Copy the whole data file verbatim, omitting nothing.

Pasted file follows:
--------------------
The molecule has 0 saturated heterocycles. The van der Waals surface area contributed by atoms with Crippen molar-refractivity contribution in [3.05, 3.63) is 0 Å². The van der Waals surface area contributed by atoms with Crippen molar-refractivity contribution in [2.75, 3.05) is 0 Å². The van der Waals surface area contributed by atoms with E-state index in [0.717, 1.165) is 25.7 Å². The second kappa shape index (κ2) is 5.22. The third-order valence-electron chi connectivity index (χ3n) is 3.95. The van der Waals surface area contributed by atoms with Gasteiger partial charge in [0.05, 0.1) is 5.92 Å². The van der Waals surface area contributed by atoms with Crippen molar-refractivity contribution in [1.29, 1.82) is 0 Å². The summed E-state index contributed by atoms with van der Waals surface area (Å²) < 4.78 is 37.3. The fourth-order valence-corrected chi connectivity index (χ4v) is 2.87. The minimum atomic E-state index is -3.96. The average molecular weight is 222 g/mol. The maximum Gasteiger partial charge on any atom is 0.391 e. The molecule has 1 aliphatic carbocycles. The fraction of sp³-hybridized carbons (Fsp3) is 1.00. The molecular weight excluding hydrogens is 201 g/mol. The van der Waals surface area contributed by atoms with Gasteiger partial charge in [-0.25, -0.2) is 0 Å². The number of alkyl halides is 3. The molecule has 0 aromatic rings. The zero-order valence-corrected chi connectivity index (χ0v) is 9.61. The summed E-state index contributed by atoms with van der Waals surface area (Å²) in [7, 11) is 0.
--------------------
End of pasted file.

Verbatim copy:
The molecule has 0 saturated heterocycles. The van der Waals surface area contributed by atoms with Crippen molar-refractivity contribution in [3.05, 3.63) is 0 Å². The van der Waals surface area contributed by atoms with Crippen molar-refractivity contribution in [2.75, 3.05) is 0 Å². The van der Waals surface area contributed by atoms with E-state index in [0.717, 1.165) is 25.7 Å². The second kappa shape index (κ2) is 5.22. The third-order valence-electron chi connectivity index (χ3n) is 3.95. The van der Waals surface area contributed by atoms with Gasteiger partial charge in [0.05, 0.1) is 5.92 Å². The van der Waals surface area contributed by atoms with Crippen molar-refractivity contribution in [1.29, 1.82) is 0 Å². The summed E-state index contributed by atoms with van der Waals surface area (Å²) < 4.78 is 37.3. The fourth-order valence-corrected chi connectivity index (χ4v) is 2.87. The minimum atomic E-state index is -3.96. The average molecular weight is 222 g/mol. The maximum Gasteiger partial charge on any atom is 0.391 e. The molecule has 1 aliphatic carbocycles. The fraction of sp³-hybridized carbons (Fsp3) is 1.00. The molecular weight excluding hydrogens is 201 g/mol. The van der Waals surface area contributed by atoms with Gasteiger partial charge in [-0.25, -0.2) is 0 Å². The number of alkyl halides is 3. The molecule has 0 aromatic rings. The zero-order valence-corrected chi connectivity index (χ0v) is 9.61. The summed E-state index contributed by atoms with van der Waals surface area (Å²) in [7, 11) is 0.